Every home is different, so you will have to tailor this step to suit the type of walls that you have. I have plasterboard walls, so for each board I opted to cut 2 pine batons to the same width and, after a lot more careful measuring, I used plasterboard fixings to secure these to the wall exactly where I wanted the top and bottom of each pegboard to go. I then attached the pegboards to the pine batons with screws, using a spirit level to keep the boards straight….Well, I say ‘I’ did this, actually it was ‘we’. Mounting these boards to the wall was definitely a 2 person job and I would recommend getting help from a trusted companion for this task!

Before the pegboards went up. Just an empty wall with one lone framed picture.
Before…
2 pegboards mounted on the wall
After!

When your pegboard is finally mounted on the wall, you can style it and rearrange it to your hearts content! I used some of the offcuts of my plywood to make little shelves and I also found it a great place to hang some plants!

This is by far one of the biggest DIY projects I’ve tried, and it’s also one of my favourites. I hope that it’s inspired you to have a go yourself! I would love to know what you think, so feel free to get in touch!

Floating Frame DIY

I love crafting and I’m always looking for creative ways to display the things that I’ve made and pieces of artwork that I’ve found. I’ve recently discovered an incredibly easy way to create beautifully minimalist floating frames out of things that you will probably have already lying round your home, and I wanted to share it with you!

All you will need:

2 bulldog clips and 2 matching picture frames

 

You will only need the glass from the picture frames, so they don’t need to be particularly fancy. I chose to use some basic clip frames, which you can find in a variety of sizes in most homeware shops.

Once you’ve removed the glass from each frame you can slot your chosen artwork in between the two panes and use a bulldog clamp on each side to hold them together (whilst, of course, being careful of any sharp edges and taking care not to break the glass!).

That’s it. That’s all you need to do. I told you it was easy!

 

2 floating frames, one with colourful confetti in and one with pressed flowers

 

The frames that I have made are 13cm x 18cm and I only need to use a couple of small bulldog clips. For bigger frames you can use bigger clips, and you may need to use more than 2.

 

One floating frame with a polaroid picture in

I love how versatile these frames are. They suit a wide range of decor styles because of how minimalist they look. It’s also so quick and easy to swap out what’s inside and they’re a great way to display all kinds of keepsakes. I’ve filled my frames with polaroids, small paintings, pressed flowers and colourful confetti, but the possibilities are endless!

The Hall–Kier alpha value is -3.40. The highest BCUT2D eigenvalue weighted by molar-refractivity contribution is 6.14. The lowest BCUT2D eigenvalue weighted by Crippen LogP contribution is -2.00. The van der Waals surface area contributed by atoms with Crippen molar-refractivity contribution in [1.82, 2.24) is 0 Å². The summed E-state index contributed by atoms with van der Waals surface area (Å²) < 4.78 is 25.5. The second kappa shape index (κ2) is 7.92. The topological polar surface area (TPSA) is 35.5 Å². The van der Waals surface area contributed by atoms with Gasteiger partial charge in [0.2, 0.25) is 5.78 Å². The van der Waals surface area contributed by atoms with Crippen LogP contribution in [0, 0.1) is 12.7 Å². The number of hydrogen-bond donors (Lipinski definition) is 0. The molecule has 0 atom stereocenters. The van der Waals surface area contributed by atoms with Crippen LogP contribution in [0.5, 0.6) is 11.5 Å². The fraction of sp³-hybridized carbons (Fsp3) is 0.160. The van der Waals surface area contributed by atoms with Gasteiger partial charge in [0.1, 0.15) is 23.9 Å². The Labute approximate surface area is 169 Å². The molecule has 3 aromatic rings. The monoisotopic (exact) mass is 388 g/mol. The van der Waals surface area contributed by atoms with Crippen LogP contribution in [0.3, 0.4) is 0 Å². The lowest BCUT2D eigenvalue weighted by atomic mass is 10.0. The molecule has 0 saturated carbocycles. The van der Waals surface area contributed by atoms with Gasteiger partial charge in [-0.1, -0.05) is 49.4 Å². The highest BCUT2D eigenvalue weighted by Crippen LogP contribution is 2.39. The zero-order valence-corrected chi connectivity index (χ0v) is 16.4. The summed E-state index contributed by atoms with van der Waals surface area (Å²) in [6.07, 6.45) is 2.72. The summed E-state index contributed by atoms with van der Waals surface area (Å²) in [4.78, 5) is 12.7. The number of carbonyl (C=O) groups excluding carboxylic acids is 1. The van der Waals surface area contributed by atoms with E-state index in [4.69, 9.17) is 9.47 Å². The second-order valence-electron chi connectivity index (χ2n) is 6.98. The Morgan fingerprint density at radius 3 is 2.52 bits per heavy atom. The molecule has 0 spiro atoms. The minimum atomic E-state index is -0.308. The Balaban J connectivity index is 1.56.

One floating frame with a small watercolour painting of two roses and some leaves

 

A floating frame with some pressed flowers in

 

I would love to see what you use your floating frames for. Get in touch and let me know what you come up with!

 

 

 

No Churn Unicorn Ice Cream

 

I can’t believe it, today we finally have some sun! This seems like the perfect opportunity to show you how to make unicorn ice cream. Or, in other words, to give you an excuse to let your inner child run riot and then eat a frozen, sugary treat!

I used this recipe from BBC Good Food as the basis of my ice cream and added my own creative touches to create the final, magical product!

So, what will you need?

Ingredients

  • ½ a 397g tin of sweetened condensed milk
  • 600 ml double cream
  • Whichever flavourings you desire. I picked coconut and vanilla and used a teaspoon of each.
  • Food colouring in your colours of choice. I used very small amounts of red, blue and green to create pastel colours.
  • Decorations of your choice. I picked Hundreds and Thousands and edible sparkles

 

Tools

  • A hand mixer
  • A spatula
  • A large mixing bowl
  • Several smaller bowls, one for each colour you want to mix up
  • Cocktail sticks
  • One spoon per bowl, to mix up each colour of ice cream
  • A freezer safe container large enough to hold the ice cream and deep enough to be able to scoop from. I used a baking tin lined with cling film.

 

Step 1: Add the double cream to your large mixing bowl.

 

Step 2: Add the condensed milk to the cream.

 

Step 3 (optional): If you’re only using one flavouring, add it now! If you’re using more than one, wait until step 6.

Step 4: Use the hand mixer to whisk the mixture until it forms stiff peaks.

 

Step 5: Separate the mixture into several smaller bowls. One for each colour you are using.

 

Step 6: If you’re using more than one flavouring, add each one to a separate bowl now. That way, each colour of ice cream will have its own flavour!

Step 7: Dip a cocktail stick into the food colouring and mix it into the ice cream. By using very little food colouring you will give your ice cream very pale pastel colours. Use a little more food colouring if you want yours to be a bit brighter.

Do this individually for each separate bowl of ice cream.

Step 8: Use a spoon to mix the colour into the ice cream more thoroughly.

 

Step 9: Use a spatula to scoop all of your different colours of ice cream into your freezer safe container and swirl them all together.

Make sure not too mix the ice cream too much, otherwise you will lose the marble effect.

 

Step 10: Pop it in the freezer until it’s solid!

Step 11: Enjoy!

This ice cream is so creamy and decadent, I know it’s going to be a show stopping must for all of my summer gatherings! I hope you enjoy making this ice cream as much as I do, and I hope you enjoy eating it even more. Drop me a comment to let me know how yours turned out!